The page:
Players Unable To Detect Pokies Payout Ratios

Tisha Walden | 19 Jul 2019

pokiesThe casino industry has long lived under an interesting perception. Namely that pokies players are put off by titles that do not have high payout percentages. But this notion was recently tackled by two researchers, and their results showed conclusively that the perception is false. The study, which took place over nine months, demonstrated categorically that two games with very different payout percentages performed on almost identical levels.

The investigation was performed by academics at the University of Nevada Las Vegas (UNLV), and the results were recently published on the respected website. In the publication the method of the study was explained. Two popular pokies, Dragon’s X Fortune and Tokyo Rose, were placed in a casino in Sydney frequented by locals, rather than tourists. Then the recorded statistics of each machine were analysed daily.  

But importantly, the percentage of money retained by each game was altered over the nine months, regularly shifted between 14.93% and 7.98%.

Understanding T-win And Par

In pokies there are two terms commonly used, par and T-win. Par is the amount that a game will earn over a given period of time. But T-win takes into account how much money was put into the game in order for the par to be achieved. Organisations such as casinos are most interested in the T-win assessment, given that it is essential to understand how long players must be engaged in order to make a certain amount of profit. Hence it is of great importance to casinos that players not be put off by a pokies’ payout rate too soon.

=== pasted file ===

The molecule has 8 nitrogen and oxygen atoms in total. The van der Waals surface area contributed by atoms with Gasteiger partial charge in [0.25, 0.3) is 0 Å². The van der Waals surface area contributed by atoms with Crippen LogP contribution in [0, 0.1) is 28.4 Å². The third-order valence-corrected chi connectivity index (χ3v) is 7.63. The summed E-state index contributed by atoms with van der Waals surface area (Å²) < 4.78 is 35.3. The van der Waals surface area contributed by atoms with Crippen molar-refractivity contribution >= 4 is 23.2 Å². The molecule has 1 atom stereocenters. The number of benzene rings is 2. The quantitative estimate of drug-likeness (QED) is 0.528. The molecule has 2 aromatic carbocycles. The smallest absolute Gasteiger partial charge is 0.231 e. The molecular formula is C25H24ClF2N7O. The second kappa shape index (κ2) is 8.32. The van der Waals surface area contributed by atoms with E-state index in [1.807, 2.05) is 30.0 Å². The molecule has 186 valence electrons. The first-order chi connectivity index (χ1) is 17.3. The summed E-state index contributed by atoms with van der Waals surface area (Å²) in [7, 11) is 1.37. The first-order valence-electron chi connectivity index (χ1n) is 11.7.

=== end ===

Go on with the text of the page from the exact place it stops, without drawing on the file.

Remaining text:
Anthony Lucas and William F Harrah, from UNLV and the College of Hospitality respectively, were in charge of the research. Mister Lucas expressed that gambling venues have long been deeply cautious about experimenting with payout rates, firmly rooted in the perception that altering that them will spell disaster. But according to him, this is nothing more than myth.

Earning Optimisation

Mister Lucas stressed that his research was the proof everyone had been waiting for. In elaborating, he pointed out that the standing cautious approach was simply a case of so called ‘Moneyball syndrome.’ This is in reference to sweeping changes that occurred in the Baseball industry, but had been resisted for decades due to long standing previous assumptions. In other words, Lucas is suggesting that gambling venues will not hear any information that contradicts long held beliefs.

Experimenting with par and T-win percentages is, naturally, key to optimising profits in gambling venues. The results of the study seem to have proven without any doubt that this experimentation can now be undertaken without resulting in enormous losses.